Also, about sideways seating: it’s design is to combat the same problem as right now. Put more people on trains. And sideways seating does that without sacrificing the amount of seats. The seating configuration also puts an extra wheelchair (or bike) space in the car.

    I’m pretty sure you know all this, though.

  5. Dude has the answer – more trains more frequently at rush hour. The system needs more parellel tracks to handle it.

    Or we could just bunch 6 buses together and run them down dearborn – that would effectively be a train.

  6. How about more frequently arriving trains, especially during rush hour? Having to wait 10 minutes for a train after work only lets the crowd build up. No seats isn’t the answer, more trains is.

  7. At least they won’t have to pay for the seats on the roof; just take them from the inside and save some money…

  8. Thanks for commenting, Matt. I still prefer not to “Think Pink” in a transit sense–everytime I look at the CTA map I think of what colors might have been.

    As for solutions to crowding? At the moment, perhaps there isn’t an immediate one. I do think the CTA could run additional bus service in the peak, beefing up the already additional service added due to the Three-Track project on the north side. And Huberman’s idea for additional, short-turn trains is a good one, I just don’t think they need to have seatless cars on them.

    For that matter, I thought the point of the Brown Line rebuild was that 8-car trains–now already running–were going to help crowding on the Brown Line. The project’s not even done and we’re already about making those extra two cars seatless?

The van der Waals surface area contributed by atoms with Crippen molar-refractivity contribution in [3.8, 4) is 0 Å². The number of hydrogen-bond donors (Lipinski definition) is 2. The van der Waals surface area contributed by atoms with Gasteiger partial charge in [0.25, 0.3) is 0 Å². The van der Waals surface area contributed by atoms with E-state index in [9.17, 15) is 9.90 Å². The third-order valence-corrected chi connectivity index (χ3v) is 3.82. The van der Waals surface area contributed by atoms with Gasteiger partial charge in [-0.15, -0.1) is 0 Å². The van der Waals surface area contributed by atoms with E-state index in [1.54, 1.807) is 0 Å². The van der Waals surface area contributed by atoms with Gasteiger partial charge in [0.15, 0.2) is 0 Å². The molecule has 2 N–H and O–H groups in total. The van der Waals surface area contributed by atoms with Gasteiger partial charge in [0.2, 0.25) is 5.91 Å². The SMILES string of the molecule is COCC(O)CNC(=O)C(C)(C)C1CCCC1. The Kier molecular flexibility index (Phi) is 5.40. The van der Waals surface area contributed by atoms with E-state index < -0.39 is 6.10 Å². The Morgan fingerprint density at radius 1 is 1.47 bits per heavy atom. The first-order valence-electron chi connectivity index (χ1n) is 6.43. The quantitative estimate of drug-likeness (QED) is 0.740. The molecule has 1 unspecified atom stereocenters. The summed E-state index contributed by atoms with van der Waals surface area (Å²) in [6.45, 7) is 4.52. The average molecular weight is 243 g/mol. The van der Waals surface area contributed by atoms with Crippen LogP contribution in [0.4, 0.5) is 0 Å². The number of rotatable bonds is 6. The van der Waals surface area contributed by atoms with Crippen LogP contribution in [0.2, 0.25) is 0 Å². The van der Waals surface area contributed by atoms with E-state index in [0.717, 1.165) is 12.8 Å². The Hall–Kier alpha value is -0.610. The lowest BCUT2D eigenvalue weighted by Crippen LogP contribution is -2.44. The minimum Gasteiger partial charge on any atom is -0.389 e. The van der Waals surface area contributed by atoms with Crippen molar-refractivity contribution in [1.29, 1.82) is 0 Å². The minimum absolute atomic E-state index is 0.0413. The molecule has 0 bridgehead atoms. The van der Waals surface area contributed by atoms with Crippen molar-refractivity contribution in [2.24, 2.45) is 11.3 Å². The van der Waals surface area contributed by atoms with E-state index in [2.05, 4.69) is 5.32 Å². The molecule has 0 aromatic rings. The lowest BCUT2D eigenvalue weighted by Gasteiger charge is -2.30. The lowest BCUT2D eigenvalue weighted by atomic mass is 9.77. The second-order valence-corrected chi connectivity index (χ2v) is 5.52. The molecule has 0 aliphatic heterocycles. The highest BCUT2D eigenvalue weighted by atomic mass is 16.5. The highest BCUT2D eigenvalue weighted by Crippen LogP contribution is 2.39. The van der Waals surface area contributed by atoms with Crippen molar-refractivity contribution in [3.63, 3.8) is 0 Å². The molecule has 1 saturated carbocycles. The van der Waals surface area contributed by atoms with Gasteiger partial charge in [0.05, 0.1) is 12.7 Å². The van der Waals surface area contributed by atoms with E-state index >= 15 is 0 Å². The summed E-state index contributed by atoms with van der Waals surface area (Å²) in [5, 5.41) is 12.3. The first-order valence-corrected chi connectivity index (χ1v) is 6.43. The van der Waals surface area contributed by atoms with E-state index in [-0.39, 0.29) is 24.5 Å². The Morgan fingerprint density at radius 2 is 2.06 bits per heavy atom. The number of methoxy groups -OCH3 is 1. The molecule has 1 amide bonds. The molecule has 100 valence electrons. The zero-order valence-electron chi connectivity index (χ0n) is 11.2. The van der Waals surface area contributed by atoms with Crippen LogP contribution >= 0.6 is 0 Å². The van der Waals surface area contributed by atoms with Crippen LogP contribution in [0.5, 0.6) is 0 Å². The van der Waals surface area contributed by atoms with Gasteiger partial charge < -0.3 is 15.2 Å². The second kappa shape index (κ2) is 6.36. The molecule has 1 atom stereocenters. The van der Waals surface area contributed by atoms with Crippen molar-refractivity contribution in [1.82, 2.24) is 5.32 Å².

On CTA Tattler, someone commented today that it won’t be easy to tell riders where to expect the seatless cars on trains. Every time a train turns around at a terminal, those cars will be on the opposite end of where they were. That won’t help things much.

    My point here is sometimes no solution is preferable to a tepid solution that just makes other problems worse. People can alter their travel times–they did it with Three Track, they can do it with overcrowding caused by $5 gas refugees. Unlike farecards and route colors, this is a change that will physically affect riders. I think they may grin and bear it, but I don’t think a majority are going to embrace it.

    And I don’t want that to drive away potential new CTA customers.

  9. Maybe I’m in the minority, but when it comes to the train during rush hour, I’d much rather stand. It’s a heck of a lot easier for me to get in and out of the train when I’m standing. If I’m seated, then I have to fight through the people crowded around my seat, then maneuver through the standing pole-huggers who are trying to let me by AND not shove their crotch in the face of someone seated. On a seatless car, all that funky crazy maneuvering is eliminated.

    Here’s the thing about your worries: the door-holders, the crowding, the car-hoppers, the challenges of the disabled… all that happens now ALREADY. I don’t see the seatless cars as making that any worse. After all, that’s the whole reason they’ve been introduced in the first place–because the crowding IS so bad.

    I also don’t see a lot in the way of other solutions. People want more room, but they don’t want aisle-widening cars. People want more trains and buses, but they don’t want to have to pay for them. You can’t have it both ways. This seems to be the only reasonable solution for now without upping the fares once again.

    Finally, “people” can be a fickle bunch. A concept they may not like now they may embrace later. If I recall correctly, people once opposed the idea of switching to farecards from tokens and opposed the Silver/Pink Line.

    [EDITOR’S NOTE: Matt is the scribe of the The Chicago Traveler, a b5 media travel & culture site. Think late-1990s About.com city sites, only much cooler.]